So the unaired pilot really was interesting, and makes me wonder what kind of show it would’ve turned out to be if they’d stuck with the things they didn’t change, especially keeping the original ideas for Sylar and the terrorist storylines in particular. The show would’ve gone in a completely different direction, and I don’t know whether good or bad. They had some heavy religious themes, and I don’t think it would’ve been received well by audiences. It was interesting nonetheless, but still I think too intense for a beginning episode and thankfully they tamed it and took out the unnecessary points which would’ve been questionable. Because really, there are so many terrorist plotpoints in other shows as I mentioned before, that it would’ve been cliche to add it to Heroes.
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REVIEW: HEROES: THE COMPLETE COLLECTION (BLU-RAY)

CAST
Milo Ventimiglia (Gotham)
Hayden Panettiere (Bring it on 3)
Jack Coleman (Kingdom Hospital)
Tawny Cypress (Supergirl)
Leonard Roberts (Buffy: The Vampire Slayer)
Santiago Cabrera (Merlin)
Masi Oka (Get Smart)
Greg Grunberg (Alias)
Adrian Pasdar (Agents of S.H.I.E.L.D)
Noah Gray-Cabey (My Wife and Kids)
Ali Larter (Final Destination 1 & 2)
Sendhil Ramamurthy (Beauty and the Beast)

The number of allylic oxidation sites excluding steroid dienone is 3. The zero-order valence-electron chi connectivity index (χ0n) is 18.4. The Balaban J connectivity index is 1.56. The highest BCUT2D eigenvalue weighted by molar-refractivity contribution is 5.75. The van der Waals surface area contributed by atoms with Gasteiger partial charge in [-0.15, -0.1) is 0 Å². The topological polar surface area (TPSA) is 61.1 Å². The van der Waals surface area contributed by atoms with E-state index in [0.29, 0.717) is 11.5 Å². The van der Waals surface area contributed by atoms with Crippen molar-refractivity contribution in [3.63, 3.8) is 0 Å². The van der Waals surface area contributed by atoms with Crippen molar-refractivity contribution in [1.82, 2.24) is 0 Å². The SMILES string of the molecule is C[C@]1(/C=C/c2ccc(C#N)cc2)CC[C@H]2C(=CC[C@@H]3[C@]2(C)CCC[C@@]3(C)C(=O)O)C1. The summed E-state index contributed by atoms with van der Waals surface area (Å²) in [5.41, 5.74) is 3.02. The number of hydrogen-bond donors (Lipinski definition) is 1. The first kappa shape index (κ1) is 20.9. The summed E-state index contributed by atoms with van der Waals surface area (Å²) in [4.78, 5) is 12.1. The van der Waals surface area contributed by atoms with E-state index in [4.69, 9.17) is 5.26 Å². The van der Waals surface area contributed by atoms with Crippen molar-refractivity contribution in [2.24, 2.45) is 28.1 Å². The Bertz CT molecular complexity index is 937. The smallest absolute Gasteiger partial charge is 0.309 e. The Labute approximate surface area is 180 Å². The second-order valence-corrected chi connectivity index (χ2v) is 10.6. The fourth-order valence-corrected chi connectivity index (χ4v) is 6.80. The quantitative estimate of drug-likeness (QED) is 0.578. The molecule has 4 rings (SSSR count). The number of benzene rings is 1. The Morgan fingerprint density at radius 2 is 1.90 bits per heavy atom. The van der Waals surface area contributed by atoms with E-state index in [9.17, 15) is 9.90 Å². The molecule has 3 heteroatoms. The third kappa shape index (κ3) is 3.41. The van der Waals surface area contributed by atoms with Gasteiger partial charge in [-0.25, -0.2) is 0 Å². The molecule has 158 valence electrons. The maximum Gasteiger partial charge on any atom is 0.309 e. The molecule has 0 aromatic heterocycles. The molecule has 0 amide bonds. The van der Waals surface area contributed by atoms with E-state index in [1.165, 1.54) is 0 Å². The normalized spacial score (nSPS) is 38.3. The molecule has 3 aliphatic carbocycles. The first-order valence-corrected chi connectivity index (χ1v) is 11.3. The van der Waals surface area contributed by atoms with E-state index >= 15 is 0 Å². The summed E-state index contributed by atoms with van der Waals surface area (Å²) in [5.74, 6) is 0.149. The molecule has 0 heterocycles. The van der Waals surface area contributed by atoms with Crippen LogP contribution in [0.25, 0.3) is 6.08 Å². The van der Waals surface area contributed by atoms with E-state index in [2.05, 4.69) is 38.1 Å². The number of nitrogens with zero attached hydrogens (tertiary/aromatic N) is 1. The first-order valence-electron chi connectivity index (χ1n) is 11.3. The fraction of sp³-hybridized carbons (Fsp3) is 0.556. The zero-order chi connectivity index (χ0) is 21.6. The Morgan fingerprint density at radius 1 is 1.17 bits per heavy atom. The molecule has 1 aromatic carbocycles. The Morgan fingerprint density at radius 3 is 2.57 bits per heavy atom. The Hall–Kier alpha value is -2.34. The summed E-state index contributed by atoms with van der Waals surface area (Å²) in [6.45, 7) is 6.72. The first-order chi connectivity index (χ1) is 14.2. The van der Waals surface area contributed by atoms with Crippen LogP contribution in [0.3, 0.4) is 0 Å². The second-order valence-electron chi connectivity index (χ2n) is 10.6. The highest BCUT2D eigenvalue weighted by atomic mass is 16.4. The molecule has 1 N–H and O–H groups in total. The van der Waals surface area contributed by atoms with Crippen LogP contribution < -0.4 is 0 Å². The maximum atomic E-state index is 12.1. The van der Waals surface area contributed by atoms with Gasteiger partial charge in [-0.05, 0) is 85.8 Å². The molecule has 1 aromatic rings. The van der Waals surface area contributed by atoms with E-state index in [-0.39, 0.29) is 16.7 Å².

NOTABLE / RECURRING GUEST CAST
James Kyson Lee (Hawaii Five-O)
Zachary Quinto (Hitman: Agent 47)
Ashley Crow (The Secret Circle)
Jimmy Jean-Louis (Arrow)
Cristine Rose (How I Met Your Mother)
Thomas Dekker (Terminator: TSCC)
Lisa Lackey (Bones)
Matthew John Armstrong (American Dreams)
Christopher Eccleston (Doctor Who)
Nora Zehetner (Brick)
Clea DuVall (The Lizzie Borden Chronicles)
Randall Bentley (Upside)
Missy Peregrym (Smallville)
Danielle Savre (Boogeyman 2)
Eric Roberts (The Dark Knight)
Adair Tishler (Dollhouse)
Rena Sofer (Traffic)
Malcolm McDowell (Halloween 1 & 2)
George Takei (Star Trek)
Jayma Mays (Ugly Betty)

Heroes Season 1 is an ensemble cast show that became a very large success based on how well it translated the comic book world to the small screen. Set on present day Earth, the show details how a growing number of people are developing special abilities outside of government control with a variety of consequences to them and the population at large. Unlike the truncated second season, the first had a full 23 episodes to explore the concept, resulting in a number of smaller, multi-episode arcs that all built toward a bigger picture as the season progressed. Unlike the old style of comic books though, the cast is made up of all sorts of regular people that start to notice they are”special, some of whom learn to increase their abilities with concentration or training, stumbling at times but honing said powers in numerous ways.